Wednesday, April 24, 2024

Home Affairs Minister issues a red flag to investors

The Minister of Labour and home Affairs Edwin Batshu has warned potential investors that having enough money and desire to set up business in Botswana is not a guarantee that they will be issued with work and residence permits.

Batshu issued this warning at the official hand over of the newly constructed Louie Ville Horizons flats in Gaborone, Block 8.

“The desire to set up an investment is not the only requirement for one to be issued a work and residence permit,” he said.

The minister was advising on the Point Based System that his ministry uses to assess applications for work and residence permits. The Point Based system is a systematic and standardised assessment tool used by Regional Immigrants Selection Boards to assess applications for work and residence permits.

Applicants are assessed through a number of criteria and new applicants should score at least sixty percent to qualify while renewals are required to score a minimum fifty percent.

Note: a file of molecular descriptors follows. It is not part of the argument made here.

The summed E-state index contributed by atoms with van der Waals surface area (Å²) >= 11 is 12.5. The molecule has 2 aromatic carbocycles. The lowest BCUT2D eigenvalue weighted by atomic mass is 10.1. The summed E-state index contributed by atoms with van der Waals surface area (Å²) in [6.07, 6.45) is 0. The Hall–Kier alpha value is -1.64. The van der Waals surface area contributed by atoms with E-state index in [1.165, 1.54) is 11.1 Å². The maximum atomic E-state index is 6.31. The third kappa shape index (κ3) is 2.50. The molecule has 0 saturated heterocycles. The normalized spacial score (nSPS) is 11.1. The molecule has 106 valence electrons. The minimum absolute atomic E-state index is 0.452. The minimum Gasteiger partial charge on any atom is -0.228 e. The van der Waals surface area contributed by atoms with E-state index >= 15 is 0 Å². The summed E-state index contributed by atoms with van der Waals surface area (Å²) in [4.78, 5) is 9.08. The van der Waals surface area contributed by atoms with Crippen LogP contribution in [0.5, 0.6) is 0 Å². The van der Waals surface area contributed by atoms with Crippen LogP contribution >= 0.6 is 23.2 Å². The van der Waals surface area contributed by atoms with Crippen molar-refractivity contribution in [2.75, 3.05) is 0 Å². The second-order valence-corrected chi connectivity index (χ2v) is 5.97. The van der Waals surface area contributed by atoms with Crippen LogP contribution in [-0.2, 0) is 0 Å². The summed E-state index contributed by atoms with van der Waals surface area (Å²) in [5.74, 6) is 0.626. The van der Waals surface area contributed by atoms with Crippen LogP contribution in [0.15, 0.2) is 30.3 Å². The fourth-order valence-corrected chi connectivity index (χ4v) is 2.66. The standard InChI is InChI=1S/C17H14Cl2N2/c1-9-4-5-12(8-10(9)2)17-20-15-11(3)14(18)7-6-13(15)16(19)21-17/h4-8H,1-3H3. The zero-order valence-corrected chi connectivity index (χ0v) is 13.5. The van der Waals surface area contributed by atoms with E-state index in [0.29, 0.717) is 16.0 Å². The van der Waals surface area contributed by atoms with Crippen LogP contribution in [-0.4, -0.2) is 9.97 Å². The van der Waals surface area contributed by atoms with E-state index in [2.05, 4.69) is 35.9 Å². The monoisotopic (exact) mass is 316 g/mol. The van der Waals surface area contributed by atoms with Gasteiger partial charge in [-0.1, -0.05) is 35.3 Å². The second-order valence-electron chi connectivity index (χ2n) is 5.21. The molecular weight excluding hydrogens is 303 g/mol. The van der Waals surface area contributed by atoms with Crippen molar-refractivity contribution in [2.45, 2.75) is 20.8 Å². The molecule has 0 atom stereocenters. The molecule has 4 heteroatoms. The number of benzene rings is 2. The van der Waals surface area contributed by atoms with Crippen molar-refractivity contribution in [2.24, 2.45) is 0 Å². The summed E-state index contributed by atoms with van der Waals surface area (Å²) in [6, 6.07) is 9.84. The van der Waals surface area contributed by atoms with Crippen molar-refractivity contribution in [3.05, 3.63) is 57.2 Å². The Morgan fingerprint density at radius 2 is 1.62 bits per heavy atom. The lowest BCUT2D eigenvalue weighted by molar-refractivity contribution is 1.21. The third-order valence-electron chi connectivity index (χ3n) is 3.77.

Despite this assessment, Batshu says, a pass rate does not provide automatic granting of work and residence permits.

He says in the interest of security of Botswana and its nationals, there are other considerations to be made so that “we do not find ourselves having admitted those investors with financial muscles but being a threat to our territorial integrity and safety of the nationals as well as the economy.”
He warned that proof of financial investment is therefore not sufficient enough for issuance of permits. He said there are situations where some applicants would be turned down despite having shown their potential to invest and provide work opportunities for Batswana because other conditions have not been met.

Batshu said in situations where an applicant has to appeal to the minister, the minister is guided by the Immigration Act, Section 25(2) which states that, “in determining the appeal, the minister shall regard the following factors; Security considerations; Non availability of suitable skills in the market; Authenticity of information and documents supplied; Character of appellant; Proof of investment capital; and proof of employment offer.” The minister concluded that he was certain that when people understand requirements they are better placed to understand the outcome of their applications.


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